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Scientists develop 3D-printed living skin with blood vessels

Image credit: Inara Prusakova | Dreamstime.com

Scientists in the US have created 3D-printed skin complete with blood vessels, an advancement which they hope could be a significant step toward creating grafts that are more like the skin our bodies naturally produce.

The team of researchers at Rensselaer Polytechnic Institute in New York and Yale School of Medicine combined cells found in human blood vessels with other ingredients, including animal collagen, and printed a skin-like material.

After a few weeks, the cells started to form into vasculature (the arrangement of blood vessels in an organ or part), after which the skin was transplanted onto a mouse. Following this procedure, the team found the skin connected with the animal’s vessels.

“Right now, whatever is available as a clinical product is more like a fancy Band-Aid,” said Pankaj Karande, an associate professor of chemical and biological engineering and member of the Center for Biotechnology and Interdisciplinary Studies (CBIS) at Rensselaer.

“It provides some accelerated wound healing, but eventually it just falls off. It never really integrates with the host cells,” he added.

A significant barrier to the integration between cells has been the absence of a functioning vascular system in the skin grafts. For several years, Karande and his team have been working to tackle this challenge.

In one of the team’s first papers on the subject, the researchers found they could take two types of living human cells, make them into 'bio-inks' and print them into a skin-like structure.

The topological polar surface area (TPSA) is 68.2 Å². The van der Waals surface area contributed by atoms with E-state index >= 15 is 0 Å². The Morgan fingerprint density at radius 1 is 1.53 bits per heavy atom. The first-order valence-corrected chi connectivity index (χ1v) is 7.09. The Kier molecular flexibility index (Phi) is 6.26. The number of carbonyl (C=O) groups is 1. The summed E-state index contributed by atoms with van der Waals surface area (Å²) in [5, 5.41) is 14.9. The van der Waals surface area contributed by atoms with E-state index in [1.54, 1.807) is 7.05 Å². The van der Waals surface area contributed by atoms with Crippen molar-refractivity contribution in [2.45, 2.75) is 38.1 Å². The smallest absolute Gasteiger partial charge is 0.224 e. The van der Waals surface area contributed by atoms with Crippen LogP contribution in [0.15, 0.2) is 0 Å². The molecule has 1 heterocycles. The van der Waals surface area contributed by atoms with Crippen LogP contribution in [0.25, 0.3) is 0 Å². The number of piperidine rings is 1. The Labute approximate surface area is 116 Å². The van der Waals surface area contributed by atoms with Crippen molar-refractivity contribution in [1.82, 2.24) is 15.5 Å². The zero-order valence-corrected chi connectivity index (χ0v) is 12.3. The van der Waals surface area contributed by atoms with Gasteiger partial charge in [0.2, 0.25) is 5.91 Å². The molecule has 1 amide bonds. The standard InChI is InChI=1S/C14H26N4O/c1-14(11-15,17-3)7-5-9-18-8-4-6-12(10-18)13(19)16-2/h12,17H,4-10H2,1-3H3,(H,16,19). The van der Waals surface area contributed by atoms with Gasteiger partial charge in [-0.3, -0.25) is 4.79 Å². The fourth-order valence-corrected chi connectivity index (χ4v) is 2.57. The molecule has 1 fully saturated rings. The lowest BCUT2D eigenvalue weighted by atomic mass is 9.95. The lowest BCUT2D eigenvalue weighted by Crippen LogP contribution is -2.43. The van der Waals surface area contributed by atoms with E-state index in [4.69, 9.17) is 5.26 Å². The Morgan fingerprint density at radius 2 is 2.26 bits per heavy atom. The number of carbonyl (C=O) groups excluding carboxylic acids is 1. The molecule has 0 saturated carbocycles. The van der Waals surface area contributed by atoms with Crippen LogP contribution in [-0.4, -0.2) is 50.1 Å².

Since then, he and his team have been working with researchers from Yale School of Medicine to incorporate vasculature to these cells.

In their latest study, the researchers demonstrated that if they add key elements – including human endothelial cells, which line the inside of blood vessels, and human pericyte cells, which wrap around the endothelial cells – with animal collagen and other structural cells typically found in a skin graft, the cells start communicating and forming a biologically relevant vascular structure within the span of a few weeks.

Karande explains this development in the video below.

Karande said: “As engineers working to recreate biology, we’ve always appreciated and been aware of the fact that biology is far more complex than the simple systems we make in the lab.

“We were pleasantly surprised to find that, once we start approaching that complexity, biology takes over and starts getting closer and closer to what exists in nature.”

Once the Yale team grafted it onto a special type of mouse, the vessels from the skin printed by the Rensselaer team began to communicate and connect with the mouse’s own vessels.

“That’s extremely important because we know there is actually a transfer of blood and nutrients to the graft which is keeping the graft alive,” Karande added.

In order to make this process usable at a clinical level, however, the researchers would need to be able to edit the donor cells using CRISPR (gene editing) technology to ensure that the vessels can integrate and be accepted by the patient’s body.

“We are still not at that step, but we are one step closer,” Karande said.

“This significant development highlights the vast potential of 3D bioprinting in precision medicine, where solutions can be tailored to specific situations and eventually to individuals,” said Deepak Vashishth, the director of CBIS. “This is a perfect example of how engineers at Rensselaer are solving challenges related to human health.”

Karande added that more work will need to be done to address the challenges associated with burn patients, which include the loss of nerve and vascular endings.

However, the grafts his team have created bring researchers closer to helping people with more discrete issues such as diabetic or pressure ulcers.

“For those patients, these would be perfect, because ulcers usually appear at distinct locations on the body and can be addressed with smaller pieces of skin,” Karande explained. “Wound healing typically takes longer in diabetic patients and this could also help to accelerate that process.”

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